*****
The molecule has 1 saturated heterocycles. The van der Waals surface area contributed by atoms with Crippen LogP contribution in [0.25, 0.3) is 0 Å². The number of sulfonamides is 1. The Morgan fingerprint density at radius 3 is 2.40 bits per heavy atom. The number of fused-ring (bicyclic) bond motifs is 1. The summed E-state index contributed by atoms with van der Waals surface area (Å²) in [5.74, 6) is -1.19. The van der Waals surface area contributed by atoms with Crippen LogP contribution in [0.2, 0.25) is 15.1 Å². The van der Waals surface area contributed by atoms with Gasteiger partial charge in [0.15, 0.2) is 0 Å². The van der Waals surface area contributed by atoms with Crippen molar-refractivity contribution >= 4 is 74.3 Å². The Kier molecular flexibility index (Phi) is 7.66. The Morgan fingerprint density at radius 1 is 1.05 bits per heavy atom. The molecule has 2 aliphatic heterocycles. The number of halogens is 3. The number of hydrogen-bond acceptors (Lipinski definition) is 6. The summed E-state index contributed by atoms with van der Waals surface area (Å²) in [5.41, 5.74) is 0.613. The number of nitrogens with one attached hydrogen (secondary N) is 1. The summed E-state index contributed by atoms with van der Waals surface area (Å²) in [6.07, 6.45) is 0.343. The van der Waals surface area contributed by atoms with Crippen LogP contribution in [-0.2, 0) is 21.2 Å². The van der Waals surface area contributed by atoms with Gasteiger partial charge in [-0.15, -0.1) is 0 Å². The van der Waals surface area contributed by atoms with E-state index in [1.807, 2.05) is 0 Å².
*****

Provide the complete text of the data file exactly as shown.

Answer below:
The molecule has 1 saturated heterocycles. The van der Waals surface area contributed by atoms with Crippen LogP contribution in [0.25, 0.3) is 0 Å². The number of sulfonamides is 1. The Morgan fingerprint density at radius 3 is 2.40 bits per heavy atom. The number of fused-ring (bicyclic) bond motifs is 1. The summed E-state index contributed by atoms with van der Waals surface area (Å²) in [5.74, 6) is -1.19. The van der Waals surface area contributed by atoms with Crippen LogP contribution in [0.2, 0.25) is 15.1 Å². The van der Waals surface area contributed by atoms with Gasteiger partial charge in [0.15, 0.2) is 0 Å². The van der Waals surface area contributed by atoms with Crippen molar-refractivity contribution >= 4 is 74.3 Å². The Kier molecular flexibility index (Phi) is 7.66. The Morgan fingerprint density at radius 1 is 1.05 bits per heavy atom. The molecule has 2 aliphatic heterocycles. The number of halogens is 3. The number of hydrogen-bond acceptors (Lipinski definition) is 6. The summed E-state index contributed by atoms with van der Waals surface area (Å²) in [5.41, 5.74) is 0.613. The number of nitrogens with one attached hydrogen (secondary N) is 1. The summed E-state index contributed by atoms with van der Waals surface area (Å²) in [6.07, 6.45) is 0.343. The van der Waals surface area contributed by atoms with Crippen LogP contribution in [-0.2, 0) is 21.2 Å². The van der Waals surface area contributed by atoms with Gasteiger partial charge in [-0.15, -0.1) is 0 Å². The van der Waals surface area contributed by atoms with E-state index in [1.807, 2.05) is 0 Å².